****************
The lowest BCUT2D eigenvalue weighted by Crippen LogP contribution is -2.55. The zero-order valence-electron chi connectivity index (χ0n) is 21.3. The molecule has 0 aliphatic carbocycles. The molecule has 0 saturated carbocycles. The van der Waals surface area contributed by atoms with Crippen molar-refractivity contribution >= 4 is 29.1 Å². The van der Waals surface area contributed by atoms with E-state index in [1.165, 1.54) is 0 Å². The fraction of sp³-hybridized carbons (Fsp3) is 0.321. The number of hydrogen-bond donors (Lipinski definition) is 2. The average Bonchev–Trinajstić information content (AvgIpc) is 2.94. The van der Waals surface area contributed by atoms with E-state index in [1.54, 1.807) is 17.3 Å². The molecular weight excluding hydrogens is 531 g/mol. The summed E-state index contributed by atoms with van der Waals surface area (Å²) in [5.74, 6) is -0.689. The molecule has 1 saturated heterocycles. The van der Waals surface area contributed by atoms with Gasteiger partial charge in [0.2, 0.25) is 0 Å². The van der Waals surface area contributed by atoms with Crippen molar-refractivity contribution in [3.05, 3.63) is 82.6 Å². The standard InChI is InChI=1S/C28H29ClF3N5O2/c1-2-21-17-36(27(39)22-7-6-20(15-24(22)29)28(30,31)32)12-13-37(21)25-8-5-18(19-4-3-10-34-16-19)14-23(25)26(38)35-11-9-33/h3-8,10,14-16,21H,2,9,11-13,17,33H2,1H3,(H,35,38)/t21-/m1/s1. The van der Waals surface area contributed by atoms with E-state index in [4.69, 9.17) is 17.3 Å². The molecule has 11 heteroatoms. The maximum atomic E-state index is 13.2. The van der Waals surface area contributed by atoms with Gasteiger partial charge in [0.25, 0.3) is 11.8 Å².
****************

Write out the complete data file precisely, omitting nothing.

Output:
The lowest BCUT2D eigenvalue weighted by Crippen LogP contribution is -2.55. The zero-order valence-electron chi connectivity index (χ0n) is 21.3. The molecule has 0 aliphatic carbocycles. The molecule has 0 saturated carbocycles. The van der Waals surface area contributed by atoms with Crippen molar-refractivity contribution >= 4 is 29.1 Å². The van der Waals surface area contributed by atoms with E-state index in [1.165, 1.54) is 0 Å². The fraction of sp³-hybridized carbons (Fsp3) is 0.321. The number of hydrogen-bond donors (Lipinski definition) is 2. The average Bonchev–Trinajstić information content (AvgIpc) is 2.94. The van der Waals surface area contributed by atoms with E-state index in [1.54, 1.807) is 17.3 Å². The molecular weight excluding hydrogens is 531 g/mol. The summed E-state index contributed by atoms with van der Waals surface area (Å²) in [5.74, 6) is -0.689. The molecule has 1 saturated heterocycles. The van der Waals surface area contributed by atoms with Gasteiger partial charge in [0.2, 0.25) is 0 Å². The van der Waals surface area contributed by atoms with Crippen molar-refractivity contribution in [3.05, 3.63) is 82.6 Å². The standard InChI is InChI=1S/C28H29ClF3N5O2/c1-2-21-17-36(27(39)22-7-6-20(15-24(22)29)28(30,31)32)12-13-37(21)25-8-5-18(19-4-3-10-34-16-19)14-23(25)26(38)35-11-9-33/h3-8,10,14-16,21H,2,9,11-13,17,33H2,1H3,(H,35,38)/t21-/m1/s1. The van der Waals surface area contributed by atoms with E-state index in [4.69, 9.17) is 17.3 Å². The molecule has 11 heteroatoms. The maximum atomic E-state index is 13.2. The van der Waals surface area contributed by atoms with Gasteiger partial charge in [0.25, 0.3) is 11.8 Å².